Classic Korean Army Stew (Budae Jjigae)

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Korean cuisine is known for its bold flavors and innovative use of ingredients. Army Stew, also known as Budae Jjigae (pronounced boo-day JJI-gae), is a testament to this culinary spirit. This one-pot dish is a delicious and hearty concoction, perfect for warming you up on a chilly day or feeding a hungry crowd.

This recipe offers a classic take on Army Stew, but feel free to adjust it to suit your preferences. The beauty of this dish lies in its adaptability – you can throw in almost any protein or vegetable you have on hand.

Budae Jjigae (Army Base Stew)
Budae Jjigae (Army Base Stew)


1 tablespoon sesame oil

  • 1 medium onion, chopped
  • 2 cloves garlic, minced
  • 1 (1-inch) piece ginger, grated
  • 1 pound boneless, skinless chicken thighs, cut into bite-sized pieces
  • 1/2 pound ground pork
  • 1 (14.5-ounce) can diced tomatoes, undrained
  • 4 cups beef broth
  • 1 (15-ounce) can baked beans, drained and rinsed (optional)
  • 1 (15-ounce) can kidney beans, drained and rinsed (optional)
  • 1 (8-ounce) package sliced mushrooms
  • 1/2 cup kimchi, chopped (adjust to your spice preference)
  • 1/2 cup frozen peas
  • 1/4 cup soy sauce
  • 1 tablespoon gochujang (Korean chili paste)
  • 1 tablespoon brown sugar
  • 1 teaspoon sriracha (optional)
  • Salt and freshly ground black pepper, to taste
  • 4 cups cooked ramen noodles (optional)
  • Chopped green onions, for garnish

  • Directions:

    1. Heat sesame oil in a large pot or Dutch oven over medium heat. Add onion and cook until softened, about 5 minutes. Stir in garlic and ginger, and cook for an additional minute until fragrant.
    2. Add chicken and pork to the pot and cook until browned on all sides, breaking up the ground pork with a spoon.
    3. Pour in diced tomatoes, beef broth, baked beans (if using), kidney beans (if using), and mushrooms. Bring to a boil, then reduce heat to low and simmer for 15 minutes.
    4. Stir in kimchi, peas, soy sauce, gochujang, brown sugar, and sriracha (if using). Season with salt and pepper to taste. Simmer for another 10 minutes, or until flavors meld.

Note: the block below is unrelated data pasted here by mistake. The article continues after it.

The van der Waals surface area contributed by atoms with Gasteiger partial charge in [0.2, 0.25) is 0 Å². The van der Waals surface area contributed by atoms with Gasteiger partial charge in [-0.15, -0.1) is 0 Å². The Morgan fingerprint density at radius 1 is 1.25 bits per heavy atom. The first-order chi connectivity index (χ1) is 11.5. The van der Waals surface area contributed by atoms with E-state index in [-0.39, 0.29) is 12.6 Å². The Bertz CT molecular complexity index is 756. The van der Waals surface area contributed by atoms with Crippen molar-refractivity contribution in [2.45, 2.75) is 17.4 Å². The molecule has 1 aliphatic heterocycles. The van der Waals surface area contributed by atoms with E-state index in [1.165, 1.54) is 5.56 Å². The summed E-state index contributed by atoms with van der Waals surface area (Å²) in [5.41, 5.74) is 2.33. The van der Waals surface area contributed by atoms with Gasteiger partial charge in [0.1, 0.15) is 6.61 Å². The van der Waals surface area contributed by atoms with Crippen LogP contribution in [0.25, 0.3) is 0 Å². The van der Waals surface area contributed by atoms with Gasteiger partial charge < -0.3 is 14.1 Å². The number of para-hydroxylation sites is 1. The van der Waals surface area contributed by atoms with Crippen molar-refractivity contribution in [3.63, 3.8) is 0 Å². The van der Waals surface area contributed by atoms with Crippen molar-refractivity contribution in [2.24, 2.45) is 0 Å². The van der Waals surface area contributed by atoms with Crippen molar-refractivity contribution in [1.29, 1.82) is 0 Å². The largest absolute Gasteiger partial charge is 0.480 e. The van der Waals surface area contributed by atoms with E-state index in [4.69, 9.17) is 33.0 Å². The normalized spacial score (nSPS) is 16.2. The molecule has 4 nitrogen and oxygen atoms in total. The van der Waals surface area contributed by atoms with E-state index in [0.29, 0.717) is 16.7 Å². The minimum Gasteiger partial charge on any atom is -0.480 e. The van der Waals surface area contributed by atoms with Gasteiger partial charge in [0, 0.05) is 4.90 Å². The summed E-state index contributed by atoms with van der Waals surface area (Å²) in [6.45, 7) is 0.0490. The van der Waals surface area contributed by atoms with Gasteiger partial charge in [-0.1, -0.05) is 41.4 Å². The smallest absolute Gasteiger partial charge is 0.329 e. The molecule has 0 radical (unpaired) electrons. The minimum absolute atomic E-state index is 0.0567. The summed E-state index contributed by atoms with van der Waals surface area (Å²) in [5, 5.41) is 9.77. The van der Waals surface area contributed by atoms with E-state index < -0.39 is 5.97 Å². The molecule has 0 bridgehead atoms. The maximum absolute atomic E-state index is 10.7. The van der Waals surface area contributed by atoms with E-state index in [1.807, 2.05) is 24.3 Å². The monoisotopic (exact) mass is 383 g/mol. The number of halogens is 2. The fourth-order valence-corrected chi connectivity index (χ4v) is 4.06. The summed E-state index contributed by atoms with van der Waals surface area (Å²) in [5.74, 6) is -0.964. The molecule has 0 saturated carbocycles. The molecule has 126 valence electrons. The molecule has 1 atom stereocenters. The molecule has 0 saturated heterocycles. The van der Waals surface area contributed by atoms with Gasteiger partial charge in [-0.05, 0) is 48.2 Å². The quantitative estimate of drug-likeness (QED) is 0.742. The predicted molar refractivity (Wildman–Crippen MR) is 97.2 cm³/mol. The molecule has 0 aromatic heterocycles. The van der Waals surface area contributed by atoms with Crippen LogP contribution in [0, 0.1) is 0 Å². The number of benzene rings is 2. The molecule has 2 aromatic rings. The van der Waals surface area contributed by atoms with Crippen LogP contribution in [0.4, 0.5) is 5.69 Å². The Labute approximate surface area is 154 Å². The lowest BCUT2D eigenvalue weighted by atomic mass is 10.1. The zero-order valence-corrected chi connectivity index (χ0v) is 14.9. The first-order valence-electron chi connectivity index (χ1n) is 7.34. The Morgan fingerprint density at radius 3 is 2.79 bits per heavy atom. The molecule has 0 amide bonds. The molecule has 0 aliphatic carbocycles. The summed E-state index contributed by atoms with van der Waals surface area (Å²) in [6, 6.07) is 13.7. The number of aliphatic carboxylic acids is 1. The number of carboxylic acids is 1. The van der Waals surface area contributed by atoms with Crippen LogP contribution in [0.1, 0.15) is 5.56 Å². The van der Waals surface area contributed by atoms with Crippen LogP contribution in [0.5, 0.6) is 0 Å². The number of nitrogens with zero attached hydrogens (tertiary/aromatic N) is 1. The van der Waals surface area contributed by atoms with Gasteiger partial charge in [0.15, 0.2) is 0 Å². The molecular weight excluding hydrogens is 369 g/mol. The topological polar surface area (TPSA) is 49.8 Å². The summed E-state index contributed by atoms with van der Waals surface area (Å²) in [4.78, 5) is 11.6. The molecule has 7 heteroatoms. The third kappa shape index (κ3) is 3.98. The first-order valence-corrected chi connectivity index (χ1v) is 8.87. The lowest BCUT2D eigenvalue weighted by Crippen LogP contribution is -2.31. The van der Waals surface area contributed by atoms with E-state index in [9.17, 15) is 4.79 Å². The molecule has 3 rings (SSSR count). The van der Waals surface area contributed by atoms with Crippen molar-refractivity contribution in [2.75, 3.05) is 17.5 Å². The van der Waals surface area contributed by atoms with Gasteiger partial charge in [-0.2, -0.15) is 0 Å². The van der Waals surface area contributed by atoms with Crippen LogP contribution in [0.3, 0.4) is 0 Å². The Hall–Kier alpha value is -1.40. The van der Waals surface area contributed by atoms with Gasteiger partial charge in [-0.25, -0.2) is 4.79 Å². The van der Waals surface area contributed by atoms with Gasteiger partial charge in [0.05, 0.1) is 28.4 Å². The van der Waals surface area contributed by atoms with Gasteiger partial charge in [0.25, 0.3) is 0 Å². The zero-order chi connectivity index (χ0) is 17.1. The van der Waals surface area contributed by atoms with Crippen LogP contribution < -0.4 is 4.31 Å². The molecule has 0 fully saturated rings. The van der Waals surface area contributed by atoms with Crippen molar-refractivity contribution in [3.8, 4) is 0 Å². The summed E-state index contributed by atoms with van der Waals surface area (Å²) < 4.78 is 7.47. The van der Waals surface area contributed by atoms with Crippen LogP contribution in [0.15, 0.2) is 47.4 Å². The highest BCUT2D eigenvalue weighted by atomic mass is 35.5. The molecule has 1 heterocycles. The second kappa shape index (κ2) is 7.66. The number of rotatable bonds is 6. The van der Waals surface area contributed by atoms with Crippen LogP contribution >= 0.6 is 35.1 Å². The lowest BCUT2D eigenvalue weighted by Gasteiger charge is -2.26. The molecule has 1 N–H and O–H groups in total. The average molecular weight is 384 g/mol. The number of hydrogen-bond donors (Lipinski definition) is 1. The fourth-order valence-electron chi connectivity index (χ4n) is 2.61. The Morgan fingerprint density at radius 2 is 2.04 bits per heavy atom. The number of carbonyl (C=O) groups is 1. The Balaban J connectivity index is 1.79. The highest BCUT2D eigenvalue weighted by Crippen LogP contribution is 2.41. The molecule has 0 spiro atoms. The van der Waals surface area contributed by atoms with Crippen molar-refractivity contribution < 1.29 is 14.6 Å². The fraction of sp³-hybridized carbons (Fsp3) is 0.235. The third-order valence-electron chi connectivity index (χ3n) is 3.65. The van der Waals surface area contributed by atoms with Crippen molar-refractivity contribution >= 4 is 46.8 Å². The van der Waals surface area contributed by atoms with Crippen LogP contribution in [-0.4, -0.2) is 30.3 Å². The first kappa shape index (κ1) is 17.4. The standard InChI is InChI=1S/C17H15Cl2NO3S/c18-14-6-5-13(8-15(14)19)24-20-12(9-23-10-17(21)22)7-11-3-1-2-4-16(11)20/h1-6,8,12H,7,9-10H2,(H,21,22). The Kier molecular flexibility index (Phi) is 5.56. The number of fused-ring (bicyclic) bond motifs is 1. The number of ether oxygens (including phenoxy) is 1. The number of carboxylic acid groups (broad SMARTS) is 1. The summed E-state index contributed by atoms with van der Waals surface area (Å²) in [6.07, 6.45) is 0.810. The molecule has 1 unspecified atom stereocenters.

5. If using, add cooked ramen noodles directly to the pot and heat through for a few minutes. Alternatively, serve ramen noodles on the side and allow diners to add them to their individual bowls.
    6. Serve hot, garnished with chopped green onions.

    Nutrition Facts:

    (Please note that nutrition facts will vary depending on the specific ingredients you use. This is an approximate estimation for one serving without ramen noodles)

    Calories: 400

  • Fat: 20g
  • Saturated Fat: 8g
  • Cholesterol: 70mg
  • Sodium: 1000mg (adjust based on added sodium from soy sauce and other ingredients)
  • Carbohydrates: 30g
  • Fiber: 5g
  • Sugar: 10g
  • Protein: 30g

  • Conclusion:

    Army Stew is a comforting and satisfying dish, perfect for a relaxed gathering with friends and family. It’s easy to customize and allows you to get creative with leftover ingredients. So grab your favorite vegetables, protein, and a good helping of kimchi, and whip up a pot of this delicious Korean classic!


    1. What can I substitute for kimchi?

    Kimchi is the star of the show in Army Stew, but if you can’t find it or don’t like the spicy flavor, you can substitute with sauerkraut or another fermented vegetable.

    2. Can I make this vegetarian?

    Absolutely! Simply omit the chicken and pork and add additional tofu or another plant-based protein source. You can also add more vegetables like bell peppers, carrots, or zucchini.

    3. What other protein options can I use?

    Shrimp, tofu, or sliced hot dogs are all popular substitutes for chicken and pork in Army Stew.

    4. Is Army Stew spicy?

    The spice level depends on the amount of kimchi and gochujang you use. Adjust these ingredients to your preference.

    5. How can I store leftovers?

    Army Stew leftovers can be stored in an airtight container in the refrigerator for up to 3 days. Reheat gently on the stovetop over low heat until warmed through.